One effect of patients who have sustained damage to their hippocampus is that they can become virtually ‘fixed’ in time. For example, if the memory stopped being formed at the age of 24 then the individual at age forty might comment on how old his parents are looking, as though each time he meets them they have suddenly aged overnight. Also for these patients, looking at their own reflection can become quite a traumatic experience, each time they do it! For example, if the damage occurred at the age of 24 they never seem to progress beyond that age.
In a similar vein, but not necessarily reflecting hippocampal function, Oliver Sacks gives an interesting report from one of his patients made famous by his work with l-DOPA written up in “Awakenings” p83:
When Rose did ‘awaken’ with the administration of l-DOPA in 1969, she was extremely excited and animated, but in a way that was strange. She spoke of Gershwin and other contemporaries as if they were still alive; of events in the mid-twenties as if they had just happened. She had obsolete mannerisms and turns of speech; she gave the impression of a ‘flapper’ come suddenly to life. We wondered if she was disorientated if she knew where she was. I asked her various questions, and she gave me a succinct and chilling answer: “I can give you the date of pearl harbour,” she said, “I can give you the date of Kennedy’s assassination. I’ve registered it all – but none of it seems real. I know it’s ’69, I know I’m 64 – but I feel it’s ’26, I feel I’m 21. I’ve been a spectator for the last forty-three years’ (There were many other patients who behaved, and even appeared, much younger than their years, as if their personalities, their processes of personal growth and becoming, had been arrested at the same time as their physical and mental processes.)
However, ask these patients about their past (prior to the occurrence of the damage) and you will generally find that their long-term memory remains perfectly intact. In fact, from experience, it appears that some aspects of some patient’s long-term memory retain far great clarity than in unaffected people – I propose that this might be in due to the lack of contamination of memory from recently laid down material.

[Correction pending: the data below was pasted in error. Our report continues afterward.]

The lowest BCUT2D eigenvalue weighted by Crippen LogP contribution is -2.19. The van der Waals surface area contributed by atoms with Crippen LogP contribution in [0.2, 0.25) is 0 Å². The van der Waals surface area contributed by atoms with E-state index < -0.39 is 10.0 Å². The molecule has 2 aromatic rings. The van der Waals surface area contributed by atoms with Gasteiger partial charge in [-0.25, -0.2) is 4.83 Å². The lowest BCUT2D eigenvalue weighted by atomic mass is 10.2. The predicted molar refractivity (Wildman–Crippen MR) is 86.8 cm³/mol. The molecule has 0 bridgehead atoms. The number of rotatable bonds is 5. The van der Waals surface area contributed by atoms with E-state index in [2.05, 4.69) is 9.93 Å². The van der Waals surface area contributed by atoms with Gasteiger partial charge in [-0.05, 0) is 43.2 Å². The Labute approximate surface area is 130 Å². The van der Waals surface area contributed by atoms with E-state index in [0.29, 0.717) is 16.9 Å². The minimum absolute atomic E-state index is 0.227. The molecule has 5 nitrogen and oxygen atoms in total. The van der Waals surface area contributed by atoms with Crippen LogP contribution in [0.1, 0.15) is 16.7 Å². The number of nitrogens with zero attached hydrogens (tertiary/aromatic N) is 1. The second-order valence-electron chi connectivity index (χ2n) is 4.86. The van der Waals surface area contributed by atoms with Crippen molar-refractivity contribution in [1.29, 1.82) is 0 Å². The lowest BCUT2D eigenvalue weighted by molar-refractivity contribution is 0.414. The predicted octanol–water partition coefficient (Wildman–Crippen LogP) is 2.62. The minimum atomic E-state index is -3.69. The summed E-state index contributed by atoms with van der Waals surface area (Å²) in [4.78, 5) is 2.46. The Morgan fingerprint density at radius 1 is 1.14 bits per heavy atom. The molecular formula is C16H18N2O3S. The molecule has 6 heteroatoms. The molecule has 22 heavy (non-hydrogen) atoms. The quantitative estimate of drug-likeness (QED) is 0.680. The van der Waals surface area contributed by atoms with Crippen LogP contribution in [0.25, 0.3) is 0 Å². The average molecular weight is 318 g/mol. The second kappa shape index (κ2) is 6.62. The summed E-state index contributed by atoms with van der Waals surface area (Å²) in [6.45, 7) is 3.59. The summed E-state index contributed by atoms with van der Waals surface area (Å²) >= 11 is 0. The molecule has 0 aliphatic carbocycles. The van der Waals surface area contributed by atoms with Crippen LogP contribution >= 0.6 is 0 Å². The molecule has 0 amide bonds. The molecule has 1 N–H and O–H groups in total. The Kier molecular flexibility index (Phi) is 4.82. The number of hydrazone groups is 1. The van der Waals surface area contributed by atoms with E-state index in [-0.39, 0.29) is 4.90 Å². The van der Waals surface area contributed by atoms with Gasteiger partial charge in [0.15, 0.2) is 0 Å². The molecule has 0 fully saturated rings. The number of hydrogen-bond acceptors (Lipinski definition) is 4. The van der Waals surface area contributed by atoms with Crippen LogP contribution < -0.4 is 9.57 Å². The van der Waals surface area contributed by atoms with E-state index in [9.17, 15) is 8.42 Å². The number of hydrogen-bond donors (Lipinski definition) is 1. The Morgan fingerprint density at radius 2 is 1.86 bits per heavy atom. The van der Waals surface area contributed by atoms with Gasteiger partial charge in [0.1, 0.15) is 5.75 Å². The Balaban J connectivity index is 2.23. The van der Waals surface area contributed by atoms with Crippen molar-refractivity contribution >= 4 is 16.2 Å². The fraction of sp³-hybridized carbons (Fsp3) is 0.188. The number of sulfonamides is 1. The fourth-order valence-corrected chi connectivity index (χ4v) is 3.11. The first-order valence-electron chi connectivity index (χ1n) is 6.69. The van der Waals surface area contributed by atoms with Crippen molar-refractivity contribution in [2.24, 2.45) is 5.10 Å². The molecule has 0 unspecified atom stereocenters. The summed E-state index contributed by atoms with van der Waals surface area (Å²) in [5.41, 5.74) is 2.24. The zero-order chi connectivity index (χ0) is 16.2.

However, owing to the different areas that record memory such as the emotional recording carried out in the amygdala, some [non-visual (?)] aspects of memory do still appear to take place. For example, one particular patient I nursed over a 6 week period on an orthopaedic unit would not remember anyone on the ward, who they were or what they did. And yet her behaviour was always contextually appropriate for a patient with a broken leg and her responses to certain members of staff would reflect the ways she ‘felt’ for them – i.e. despite not remembering who they were she would report feeling “safe” with certain staff who were kinder than the staff with whom she felt “insecure” ( a couple of rather brash and inappropriately behaved staff). This lady had no awareness however that her memory was so poor and would happily confabulate stories to explain the differences between her expectations of things and what she came to experience. At all times she was able to respond to the audio-visual queues of her environment which would account for a lot of her ongoing understandings despite lack of new memory.